January 28, 2010

Minimalist's Potato Leek Soup

We were having a relatively mild winter but recently, it's been getting pretty cold and I've been craving soup.  I've never made potato leek soup before but I recently decided that I love leeks (and potatoes aren't too shabby either).  This soup led to a lot of surprises:

1. So easy
2. Way more flavorful than you'd expect with such a short and simple ingredient list
3. Not all potato soup recipes are heavy and creamy (this was a surprise to me, at least)
4. Pretty, pretty, pretty filling

I thought I had chicken broth when I started this recipe but quickly realized the chicken broth I had in the fridge was most likely not ok to consume (i.e. I smelled it...).  I added Greek yogurt (magical of magical ingredients) to give the soup a creamier texture without the heaviness of cheese or, you know, cream.  This is also delicious with a nice hunk of crusty bread and a side of carb coma. Enjoy!

Minimalist's Potato Leek Soup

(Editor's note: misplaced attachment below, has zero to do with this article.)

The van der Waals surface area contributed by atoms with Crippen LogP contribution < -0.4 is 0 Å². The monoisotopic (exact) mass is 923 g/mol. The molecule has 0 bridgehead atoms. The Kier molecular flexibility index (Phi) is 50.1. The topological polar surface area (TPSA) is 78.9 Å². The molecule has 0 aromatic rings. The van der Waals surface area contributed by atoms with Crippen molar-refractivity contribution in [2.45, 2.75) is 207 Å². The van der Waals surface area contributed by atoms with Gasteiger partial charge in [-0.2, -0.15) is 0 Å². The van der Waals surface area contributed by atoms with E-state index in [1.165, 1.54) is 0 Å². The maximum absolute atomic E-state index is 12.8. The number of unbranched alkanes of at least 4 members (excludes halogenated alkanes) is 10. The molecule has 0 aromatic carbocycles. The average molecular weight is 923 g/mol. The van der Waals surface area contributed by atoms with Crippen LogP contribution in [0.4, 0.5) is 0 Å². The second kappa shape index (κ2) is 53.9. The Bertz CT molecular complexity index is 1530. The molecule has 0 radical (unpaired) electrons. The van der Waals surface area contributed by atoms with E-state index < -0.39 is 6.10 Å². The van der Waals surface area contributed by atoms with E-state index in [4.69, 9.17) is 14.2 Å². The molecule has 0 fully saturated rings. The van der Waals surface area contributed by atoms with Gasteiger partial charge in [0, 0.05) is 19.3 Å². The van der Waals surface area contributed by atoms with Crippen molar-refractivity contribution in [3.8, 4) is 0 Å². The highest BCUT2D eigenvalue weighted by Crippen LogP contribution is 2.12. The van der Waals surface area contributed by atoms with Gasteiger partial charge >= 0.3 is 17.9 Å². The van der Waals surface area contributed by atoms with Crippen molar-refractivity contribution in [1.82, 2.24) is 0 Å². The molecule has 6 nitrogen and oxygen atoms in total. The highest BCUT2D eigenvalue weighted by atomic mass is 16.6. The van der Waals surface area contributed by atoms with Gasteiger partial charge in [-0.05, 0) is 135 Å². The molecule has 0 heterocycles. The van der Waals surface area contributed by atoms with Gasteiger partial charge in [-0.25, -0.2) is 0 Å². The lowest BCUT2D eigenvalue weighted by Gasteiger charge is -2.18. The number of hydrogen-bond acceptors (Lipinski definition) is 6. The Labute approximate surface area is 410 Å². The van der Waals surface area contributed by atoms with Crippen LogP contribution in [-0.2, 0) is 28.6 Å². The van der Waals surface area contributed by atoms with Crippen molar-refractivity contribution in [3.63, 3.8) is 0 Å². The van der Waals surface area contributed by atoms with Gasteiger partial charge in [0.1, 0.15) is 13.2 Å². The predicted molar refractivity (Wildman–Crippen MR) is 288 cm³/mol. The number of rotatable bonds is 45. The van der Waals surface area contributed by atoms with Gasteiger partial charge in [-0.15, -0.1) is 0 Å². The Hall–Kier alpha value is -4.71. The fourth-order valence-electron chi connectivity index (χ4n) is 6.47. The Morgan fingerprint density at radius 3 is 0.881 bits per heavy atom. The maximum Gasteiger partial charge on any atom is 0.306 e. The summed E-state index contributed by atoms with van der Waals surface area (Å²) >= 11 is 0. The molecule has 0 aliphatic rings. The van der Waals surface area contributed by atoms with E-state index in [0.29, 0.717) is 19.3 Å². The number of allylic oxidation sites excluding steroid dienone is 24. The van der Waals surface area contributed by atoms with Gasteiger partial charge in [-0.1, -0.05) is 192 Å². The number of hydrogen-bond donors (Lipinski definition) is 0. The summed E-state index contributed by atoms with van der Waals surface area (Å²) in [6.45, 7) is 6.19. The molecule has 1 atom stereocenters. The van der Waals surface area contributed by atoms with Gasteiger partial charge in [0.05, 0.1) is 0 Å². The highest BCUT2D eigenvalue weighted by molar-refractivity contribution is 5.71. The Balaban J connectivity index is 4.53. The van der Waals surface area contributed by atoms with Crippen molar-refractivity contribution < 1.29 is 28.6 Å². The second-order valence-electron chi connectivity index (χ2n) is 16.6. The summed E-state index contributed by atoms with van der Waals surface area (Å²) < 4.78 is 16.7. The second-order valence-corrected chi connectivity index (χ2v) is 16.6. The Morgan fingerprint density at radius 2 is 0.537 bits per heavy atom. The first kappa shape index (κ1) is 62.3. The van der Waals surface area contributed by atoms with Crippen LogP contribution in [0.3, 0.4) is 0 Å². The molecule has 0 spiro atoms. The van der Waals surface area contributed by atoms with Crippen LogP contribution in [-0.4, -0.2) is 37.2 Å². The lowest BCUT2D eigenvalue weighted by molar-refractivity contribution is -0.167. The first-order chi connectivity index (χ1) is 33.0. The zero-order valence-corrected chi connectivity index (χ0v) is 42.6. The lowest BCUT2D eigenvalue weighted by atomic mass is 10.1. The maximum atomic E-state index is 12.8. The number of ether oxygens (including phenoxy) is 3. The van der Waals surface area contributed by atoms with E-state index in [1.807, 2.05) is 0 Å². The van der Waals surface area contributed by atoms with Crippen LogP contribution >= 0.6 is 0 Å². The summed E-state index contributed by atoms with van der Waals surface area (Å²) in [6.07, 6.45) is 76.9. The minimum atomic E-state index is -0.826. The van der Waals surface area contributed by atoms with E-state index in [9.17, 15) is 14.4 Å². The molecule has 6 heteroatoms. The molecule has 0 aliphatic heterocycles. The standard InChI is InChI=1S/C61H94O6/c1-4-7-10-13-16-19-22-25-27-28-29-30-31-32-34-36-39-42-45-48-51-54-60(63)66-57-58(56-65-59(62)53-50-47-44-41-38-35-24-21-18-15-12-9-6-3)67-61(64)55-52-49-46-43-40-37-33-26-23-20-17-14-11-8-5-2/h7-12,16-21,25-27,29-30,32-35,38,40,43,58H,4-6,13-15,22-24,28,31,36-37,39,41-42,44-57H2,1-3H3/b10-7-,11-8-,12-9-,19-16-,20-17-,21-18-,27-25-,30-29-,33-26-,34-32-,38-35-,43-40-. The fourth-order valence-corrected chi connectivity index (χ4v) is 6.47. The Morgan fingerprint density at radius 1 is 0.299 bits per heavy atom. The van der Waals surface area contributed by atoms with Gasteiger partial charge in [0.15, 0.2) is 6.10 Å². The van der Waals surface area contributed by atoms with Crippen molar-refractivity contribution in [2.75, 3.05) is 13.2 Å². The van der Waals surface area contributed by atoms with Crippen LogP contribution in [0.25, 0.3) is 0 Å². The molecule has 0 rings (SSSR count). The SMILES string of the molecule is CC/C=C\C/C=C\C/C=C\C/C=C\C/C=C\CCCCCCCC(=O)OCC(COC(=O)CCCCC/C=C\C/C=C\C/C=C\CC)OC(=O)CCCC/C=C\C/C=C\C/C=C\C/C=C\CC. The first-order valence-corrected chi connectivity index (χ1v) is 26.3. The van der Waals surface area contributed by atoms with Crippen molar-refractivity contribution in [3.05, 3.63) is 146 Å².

Ingredients

1 leek, quartered and chopped (only white and pale green parts)
1 teaspoon butter
3 cups potatoes peeled and chopped into 1/2 inch pieces (about 2 large russets)
2 cups water (or broth, if you're fancy)
1/2 cup 2% Greek yogurt
dried thyme
salt
pepper
fresh chives to garnish (optional)

Preparation
Cook the leeks in butter with salt and pepper in a medium sized sauce pan. Cover the pan and cook on low heat until softened. Make sure not to brown leeks as it will cause them to have a burnt taste.

Add water and potatoes.  Bring to a low simmer and cook for about 20 minutes. Scoop about two thirds of the soup mixture (less if you want it chunkier) into a blender or cusinart along with the Greek yogurt and puree.  Return to pan. Add thyme and more salt and pepper to taste.  Garnish with fresh chives.

3 comments:

pvtalley said...

I ended up making a beef, barley, leek, and potato soup based on the smittenkitchen version, inspired by this. It was SO GOOD. I've become a bit of a meat fanatic, so the beef part was awesome, but it would be equally good without it (I imagine).

Emily said...

What if I don't have a blender??

Lynna said...

Hmm, Emily, you could try cooking the potatoes longer and then mashing some of them with a fork (in a separate bowl-- perhaps also mix in the yogurt here) and adding them back in. If you did this you'd probably also want to cut the leeks into much smaller pieces to begin with.

Otherwise, you could always invest in a hand-blender. It's useful (not as many dishes) and I think you can get one for around $20 or $30.